I didn’t marry into a Jewish family for the food. Some of it is just fine (lox, bagels, challah, latkes), some of it can be iffy (kugel, chicken livers), and some is just plain nasty — gefilte fish, I’m looking at you.  

Then I met the magic of a well-done matzo ball soup. I’ve always been a chicken soup fan, but this simple yet delicious bowl of warmth ups the ante with dashes of schmaltz (rendered chicken fat) and culture, in that the dough balls are made from unleavened bread, like the kind the Jews ate while following Moses on their exodus from Egypt. That’s why it’s such a fixture at the seder meals of Passover, the celebration of that escape, which starts Friday night.

And no fear if you don’t have in-laws who’ve mastered the matzo, or even if you’re just a goy who wants a taste of this tradition. Santa Barbara’s Carole Bennett will make a batch just for eight to 10 of your closest friends and family this Passover season (or whenever) for $60, which includes a loaf of bread.

“My grandmother made everything from scratch for Passover — even the gefilte fish,” said Bennett, who was born and raised in Cleveland by Jewish families originally from Germany. “She cooked the chicken and strained the fat so she could use a bit of it in the broth. She never seasoned anything because she believed that all the natural ingredients should come through on their own merit.”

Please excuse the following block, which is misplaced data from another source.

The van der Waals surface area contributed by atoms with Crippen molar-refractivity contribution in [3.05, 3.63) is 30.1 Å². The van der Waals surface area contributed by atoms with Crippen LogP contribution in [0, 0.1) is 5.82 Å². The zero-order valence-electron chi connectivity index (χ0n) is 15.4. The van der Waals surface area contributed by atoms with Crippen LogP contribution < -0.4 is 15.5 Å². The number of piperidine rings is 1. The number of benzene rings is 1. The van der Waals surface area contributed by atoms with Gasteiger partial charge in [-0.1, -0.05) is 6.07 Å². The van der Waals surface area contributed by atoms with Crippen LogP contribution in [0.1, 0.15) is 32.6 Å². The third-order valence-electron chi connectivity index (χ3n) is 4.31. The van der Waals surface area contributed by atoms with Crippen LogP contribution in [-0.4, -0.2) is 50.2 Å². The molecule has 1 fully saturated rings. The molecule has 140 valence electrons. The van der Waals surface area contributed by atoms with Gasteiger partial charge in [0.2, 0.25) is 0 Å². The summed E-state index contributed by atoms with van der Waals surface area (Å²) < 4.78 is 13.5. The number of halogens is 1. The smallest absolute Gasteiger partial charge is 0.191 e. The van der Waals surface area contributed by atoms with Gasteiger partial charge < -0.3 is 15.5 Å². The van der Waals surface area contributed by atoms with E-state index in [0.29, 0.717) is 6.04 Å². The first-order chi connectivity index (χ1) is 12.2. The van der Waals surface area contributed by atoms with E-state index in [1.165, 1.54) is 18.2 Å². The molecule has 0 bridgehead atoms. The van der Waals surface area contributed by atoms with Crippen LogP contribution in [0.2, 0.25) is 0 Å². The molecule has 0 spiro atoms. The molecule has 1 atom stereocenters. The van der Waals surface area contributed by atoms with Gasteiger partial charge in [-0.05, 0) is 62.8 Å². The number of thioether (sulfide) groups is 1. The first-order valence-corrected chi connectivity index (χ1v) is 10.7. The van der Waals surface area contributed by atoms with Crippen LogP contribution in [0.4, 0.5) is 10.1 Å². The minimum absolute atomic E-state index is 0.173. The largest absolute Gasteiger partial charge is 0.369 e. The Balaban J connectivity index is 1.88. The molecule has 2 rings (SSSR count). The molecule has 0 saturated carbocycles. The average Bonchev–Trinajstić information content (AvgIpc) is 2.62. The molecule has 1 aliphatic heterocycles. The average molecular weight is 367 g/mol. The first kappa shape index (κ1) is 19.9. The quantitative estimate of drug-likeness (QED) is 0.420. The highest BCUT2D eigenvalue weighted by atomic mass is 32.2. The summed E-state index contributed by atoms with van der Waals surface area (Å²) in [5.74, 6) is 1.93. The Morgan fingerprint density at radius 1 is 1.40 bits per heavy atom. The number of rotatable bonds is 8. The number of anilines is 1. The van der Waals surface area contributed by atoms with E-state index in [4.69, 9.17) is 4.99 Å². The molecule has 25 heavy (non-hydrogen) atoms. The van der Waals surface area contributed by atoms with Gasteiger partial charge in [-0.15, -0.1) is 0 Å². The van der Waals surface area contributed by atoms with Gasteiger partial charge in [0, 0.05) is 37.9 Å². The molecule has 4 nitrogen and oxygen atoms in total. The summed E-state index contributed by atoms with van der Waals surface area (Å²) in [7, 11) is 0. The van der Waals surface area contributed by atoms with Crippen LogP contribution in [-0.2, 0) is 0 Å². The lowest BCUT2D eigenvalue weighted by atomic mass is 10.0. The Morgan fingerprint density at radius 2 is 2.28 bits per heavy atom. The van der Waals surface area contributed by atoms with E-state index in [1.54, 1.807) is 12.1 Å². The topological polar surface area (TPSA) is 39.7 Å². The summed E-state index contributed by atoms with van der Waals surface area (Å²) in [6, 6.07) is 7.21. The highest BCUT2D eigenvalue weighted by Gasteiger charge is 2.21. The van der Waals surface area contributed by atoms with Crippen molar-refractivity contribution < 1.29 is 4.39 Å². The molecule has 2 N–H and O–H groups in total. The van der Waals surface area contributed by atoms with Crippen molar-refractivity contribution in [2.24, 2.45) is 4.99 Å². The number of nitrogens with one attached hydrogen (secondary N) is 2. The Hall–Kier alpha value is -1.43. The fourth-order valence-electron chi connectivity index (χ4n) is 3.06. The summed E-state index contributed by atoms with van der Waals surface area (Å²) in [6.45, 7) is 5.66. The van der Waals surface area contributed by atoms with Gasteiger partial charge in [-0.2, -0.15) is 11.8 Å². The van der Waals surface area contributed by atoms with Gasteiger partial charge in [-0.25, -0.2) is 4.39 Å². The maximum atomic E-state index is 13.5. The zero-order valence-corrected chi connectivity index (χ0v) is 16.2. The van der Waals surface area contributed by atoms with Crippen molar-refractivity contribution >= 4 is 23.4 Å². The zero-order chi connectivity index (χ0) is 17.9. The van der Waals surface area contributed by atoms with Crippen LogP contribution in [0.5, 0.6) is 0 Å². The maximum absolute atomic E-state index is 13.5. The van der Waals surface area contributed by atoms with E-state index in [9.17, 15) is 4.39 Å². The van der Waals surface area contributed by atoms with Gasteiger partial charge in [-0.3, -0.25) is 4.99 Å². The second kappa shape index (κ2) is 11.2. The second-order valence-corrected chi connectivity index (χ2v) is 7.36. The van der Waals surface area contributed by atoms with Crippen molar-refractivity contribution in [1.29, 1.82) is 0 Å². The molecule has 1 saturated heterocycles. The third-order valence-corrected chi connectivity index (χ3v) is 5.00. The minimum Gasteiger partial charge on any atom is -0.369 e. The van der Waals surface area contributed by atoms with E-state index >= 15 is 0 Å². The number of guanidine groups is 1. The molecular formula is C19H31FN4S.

Bennett recalls watching her roll the matzo balls very tight, learned that the texture is as important as the taste, and only uses plump chicken and stock, fresh eggs, organic celery and carrots, and matzo meal. “I don’t even want to put a bit of parsley in it because it stands beautifully on its own once you lift the lid and take a nice deep breath,” she said. “When I deliver a soup and pour it from my pot to theirs, the customers are always thrilled and amazed by the chunks of chicken and perfectly formed matzo balls that come tumbling out. They often take a spoon from the drawer and dig right in.” 

I can attest to its amazingness. Sorry, in-laws, but Carole’s was the best I’d ever had. Oh, and she also makes a mighty fine brisket, which should also be atop everyone’s list of foods that Jewish culture does well.  

See justonesoup.com.

Passover Pairing: As far as I’m concerned, Manischewitz’s popular Concord grape wine can go hang with gefilte fish in the corner. But there’s quite a bit of very good kosher wine on the market, and Herzog Wine Cellars in Oxnard is almost certainly the best and biggest producer of fine kosher wine in the country. They’ve got a tasting room, restaurant, and almost 50 wines to choose from. See herzogwinecellars.com.

Jewish Festival Cometh

Just one week after Passover is done, the annual Jewish Festival takes over Oak Park on Sunday, May 1, 11 a.m.-4 p.m. The free event features traditional Jewish and Mediterranean cuisine (including falafel from UCSB Chabad’s Jerusalem Café), Israeli dancing, music by Avi Vaknin of Rock in the Red Zone and Kalinka, kids’ areas, and more. See jewishsantabarbara.org.


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